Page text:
Current attachment representations of incarcerated offenders varying in degree of psychopathy

Frodi, Ann, Dernevik, Mats, Sepa, Anneli , Philipson, Johanna and Bragesjö, Maria (2001) Current attachment representations of incarcerated offenders varying in degree of psychopathy. Attachment and Human Development, 3 (3). pp. 269-283. ISSN 1461-6734

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The present study sought to examine the current mental representations of early attachment relationships in 24 psychopathic criminal offenders, incarcerated in a forensic psychiatric hospital or a medium-security prison. The participants had been assessed on Hare's Psychopathy Checklist, Revised: Screening Version (PCL-R, sv, 1997) and scored either high or low. They were interviewed with the Main and Goldwyn Adult Attachment Interview (1998) and completed the EMBU, a Swedish self-report questionnaire tapping memories of the parent's rearing techniques. The results pointed to an extensive over-representation of individuals who were dismissing of attachment and attachment-related experiences (close to three times as many as in the normal population), no secure individuals, and with the remainder being either unclassifiable or unresolved with regard to severe early abuse/trauma. In addition, an examination of the EMBU data revealed an association between a higher psychopathy score and a family constellation of a rejecting father and an emotionally very warm (idealized) mother. The discussion will focus on the unique discourse of the dismissing individuals and on clinical implications.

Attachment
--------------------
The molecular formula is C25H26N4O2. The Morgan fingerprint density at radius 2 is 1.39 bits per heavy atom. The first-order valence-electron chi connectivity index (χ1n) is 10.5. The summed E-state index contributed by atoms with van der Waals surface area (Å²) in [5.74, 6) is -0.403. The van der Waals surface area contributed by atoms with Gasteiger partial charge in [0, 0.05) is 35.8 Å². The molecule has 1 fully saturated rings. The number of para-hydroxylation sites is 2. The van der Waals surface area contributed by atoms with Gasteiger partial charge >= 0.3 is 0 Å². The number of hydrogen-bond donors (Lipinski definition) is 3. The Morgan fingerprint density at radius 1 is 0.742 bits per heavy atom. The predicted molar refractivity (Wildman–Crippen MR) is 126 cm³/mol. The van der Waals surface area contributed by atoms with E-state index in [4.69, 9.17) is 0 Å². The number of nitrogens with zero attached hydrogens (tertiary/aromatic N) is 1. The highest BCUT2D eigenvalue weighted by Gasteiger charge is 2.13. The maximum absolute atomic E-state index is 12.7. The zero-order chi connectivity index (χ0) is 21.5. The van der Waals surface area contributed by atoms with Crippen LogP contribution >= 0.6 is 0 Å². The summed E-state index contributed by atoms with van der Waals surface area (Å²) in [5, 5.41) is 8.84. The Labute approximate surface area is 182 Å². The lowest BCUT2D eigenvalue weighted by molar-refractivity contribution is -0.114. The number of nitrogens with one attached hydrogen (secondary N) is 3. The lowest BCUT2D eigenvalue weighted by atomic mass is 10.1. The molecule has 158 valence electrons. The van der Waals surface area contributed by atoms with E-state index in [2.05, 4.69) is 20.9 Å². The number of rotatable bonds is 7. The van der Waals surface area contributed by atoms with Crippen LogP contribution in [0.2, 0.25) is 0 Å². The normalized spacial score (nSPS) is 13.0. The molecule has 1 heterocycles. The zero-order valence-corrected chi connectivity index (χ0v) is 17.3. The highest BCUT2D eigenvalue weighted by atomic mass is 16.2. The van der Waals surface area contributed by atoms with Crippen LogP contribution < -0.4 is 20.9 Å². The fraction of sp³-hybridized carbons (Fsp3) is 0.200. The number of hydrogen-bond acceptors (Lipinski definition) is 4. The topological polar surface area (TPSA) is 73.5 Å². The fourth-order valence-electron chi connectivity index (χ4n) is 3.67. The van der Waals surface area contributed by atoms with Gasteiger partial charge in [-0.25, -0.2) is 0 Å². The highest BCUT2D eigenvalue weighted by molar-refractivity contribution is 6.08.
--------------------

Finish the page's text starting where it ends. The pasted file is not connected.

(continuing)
Keywords:adult, article, child parent relation, human, male, mental disease, methodology, middle aged, object relation, psychologic test, psychological aspect, psychopathy, questionnaire, Sweden, violence, Adult, Antisocial Personality Disorder, Humans, Interview, Psychological, Mental Disorders, Object Attachment, Parent-Child Relations, Psychopathology, Questionnaires, Violence
Subjects:B Subjects allied to Medicine > B760 Mental Health Nursing
L Social studies > L231 Public Administration
Divisions:College of Social Science > School of Psychology
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ID Code:12892
Deposited On:17 Jan 2014 14:37

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